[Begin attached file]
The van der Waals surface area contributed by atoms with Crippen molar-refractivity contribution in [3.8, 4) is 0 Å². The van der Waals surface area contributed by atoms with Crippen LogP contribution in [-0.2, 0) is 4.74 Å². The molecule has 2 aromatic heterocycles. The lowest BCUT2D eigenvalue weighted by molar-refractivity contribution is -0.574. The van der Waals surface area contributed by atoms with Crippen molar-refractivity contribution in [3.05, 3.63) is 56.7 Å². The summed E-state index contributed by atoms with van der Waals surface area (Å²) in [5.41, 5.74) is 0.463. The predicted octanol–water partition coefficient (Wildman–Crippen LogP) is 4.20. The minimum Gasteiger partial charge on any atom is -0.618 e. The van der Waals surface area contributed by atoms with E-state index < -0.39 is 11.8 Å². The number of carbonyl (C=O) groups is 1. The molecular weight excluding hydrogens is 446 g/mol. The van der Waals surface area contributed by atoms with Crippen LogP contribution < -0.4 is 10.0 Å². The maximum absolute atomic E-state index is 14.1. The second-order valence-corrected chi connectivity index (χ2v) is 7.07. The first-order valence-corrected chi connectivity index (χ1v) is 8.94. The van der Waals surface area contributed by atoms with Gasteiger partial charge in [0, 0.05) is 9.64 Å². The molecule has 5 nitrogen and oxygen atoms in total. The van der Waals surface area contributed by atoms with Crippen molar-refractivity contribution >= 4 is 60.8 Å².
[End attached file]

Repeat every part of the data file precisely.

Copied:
The van der Waals surface area contributed by atoms with Crippen molar-refractivity contribution in [3.8, 4) is 0 Å². The van der Waals surface area contributed by atoms with Crippen LogP contribution in [-0.2, 0) is 4.74 Å². The molecule has 2 aromatic heterocycles. The lowest BCUT2D eigenvalue weighted by molar-refractivity contribution is -0.574. The van der Waals surface area contributed by atoms with Crippen molar-refractivity contribution in [3.05, 3.63) is 56.7 Å². The summed E-state index contributed by atoms with van der Waals surface area (Å²) in [5.41, 5.74) is 0.463. The predicted octanol–water partition coefficient (Wildman–Crippen LogP) is 4.20. The minimum Gasteiger partial charge on any atom is -0.618 e. The van der Waals surface area contributed by atoms with E-state index < -0.39 is 11.8 Å². The number of carbonyl (C=O) groups is 1. The molecular weight excluding hydrogens is 446 g/mol. The van der Waals surface area contributed by atoms with Crippen LogP contribution < -0.4 is 10.0 Å². The maximum absolute atomic E-state index is 14.1. The second-order valence-corrected chi connectivity index (χ2v) is 7.07. The first-order valence-corrected chi connectivity index (χ1v) is 8.94. The van der Waals surface area contributed by atoms with Gasteiger partial charge in [0, 0.05) is 9.64 Å². The molecule has 5 nitrogen and oxygen atoms in total. The van der Waals surface area contributed by atoms with Crippen molar-refractivity contribution >= 4 is 60.8 Å².